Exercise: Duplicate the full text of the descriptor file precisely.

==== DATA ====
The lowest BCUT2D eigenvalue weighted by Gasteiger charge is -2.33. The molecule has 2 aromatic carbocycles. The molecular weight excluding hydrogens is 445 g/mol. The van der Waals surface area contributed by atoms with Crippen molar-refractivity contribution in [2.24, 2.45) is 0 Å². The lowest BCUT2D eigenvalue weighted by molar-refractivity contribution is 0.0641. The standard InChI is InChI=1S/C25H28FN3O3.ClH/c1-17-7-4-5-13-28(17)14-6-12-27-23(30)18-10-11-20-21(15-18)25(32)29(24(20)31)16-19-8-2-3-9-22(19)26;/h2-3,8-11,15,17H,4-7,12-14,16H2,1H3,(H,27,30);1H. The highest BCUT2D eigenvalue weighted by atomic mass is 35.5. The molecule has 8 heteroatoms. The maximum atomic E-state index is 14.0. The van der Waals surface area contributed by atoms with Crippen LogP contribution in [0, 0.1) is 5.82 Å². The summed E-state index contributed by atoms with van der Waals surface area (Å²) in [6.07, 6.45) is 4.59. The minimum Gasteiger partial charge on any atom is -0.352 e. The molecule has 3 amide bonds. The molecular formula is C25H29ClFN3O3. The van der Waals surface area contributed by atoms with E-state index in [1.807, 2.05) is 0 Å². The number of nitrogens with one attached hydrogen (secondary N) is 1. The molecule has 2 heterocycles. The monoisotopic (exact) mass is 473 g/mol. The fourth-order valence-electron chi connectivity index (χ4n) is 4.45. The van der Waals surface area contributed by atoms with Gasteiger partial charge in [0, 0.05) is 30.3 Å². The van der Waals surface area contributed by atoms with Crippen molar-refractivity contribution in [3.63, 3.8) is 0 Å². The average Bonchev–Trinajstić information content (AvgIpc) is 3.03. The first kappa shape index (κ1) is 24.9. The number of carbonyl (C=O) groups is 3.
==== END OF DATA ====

The lowest BCUT2D eigenvalue weighted by Gasteiger charge is -2.33. The molecule has 2 aromatic carbocycles. The molecular weight excluding hydrogens is 445 g/mol. The van der Waals surface area contributed by atoms with Crippen molar-refractivity contribution in [2.24, 2.45) is 0 Å². The lowest BCUT2D eigenvalue weighted by molar-refractivity contribution is 0.0641. The standard InChI is InChI=1S/C25H28FN3O3.ClH/c1-17-7-4-5-13-28(17)14-6-12-27-23(30)18-10-11-20-21(15-18)25(32)29(24(20)31)16-19-8-2-3-9-22(19)26;/h2-3,8-11,15,17H,4-7,12-14,16H2,1H3,(H,27,30);1H. The highest BCUT2D eigenvalue weighted by atomic mass is 35.5. The molecule has 8 heteroatoms. The maximum atomic E-state index is 14.0. The van der Waals surface area contributed by atoms with Crippen LogP contribution in [0, 0.1) is 5.82 Å². The summed E-state index contributed by atoms with van der Waals surface area (Å²) in [6.07, 6.45) is 4.59. The minimum Gasteiger partial charge on any atom is -0.352 e. The molecule has 3 amide bonds. The molecular formula is C25H29ClFN3O3. The van der Waals surface area contributed by atoms with E-state index in [1.807, 2.05) is 0 Å². The number of nitrogens with one attached hydrogen (secondary N) is 1. The molecule has 2 heterocycles. The monoisotopic (exact) mass is 473 g/mol. The fourth-order valence-electron chi connectivity index (χ4n) is 4.45. The van der Waals surface area contributed by atoms with Gasteiger partial charge in [0, 0.05) is 30.3 Å². The van der Waals surface area contributed by atoms with Crippen molar-refractivity contribution in [3.63, 3.8) is 0 Å². The average Bonchev–Trinajstić information content (AvgIpc) is 3.03. The first kappa shape index (κ1) is 24.9. The number of carbonyl (C=O) groups is 3.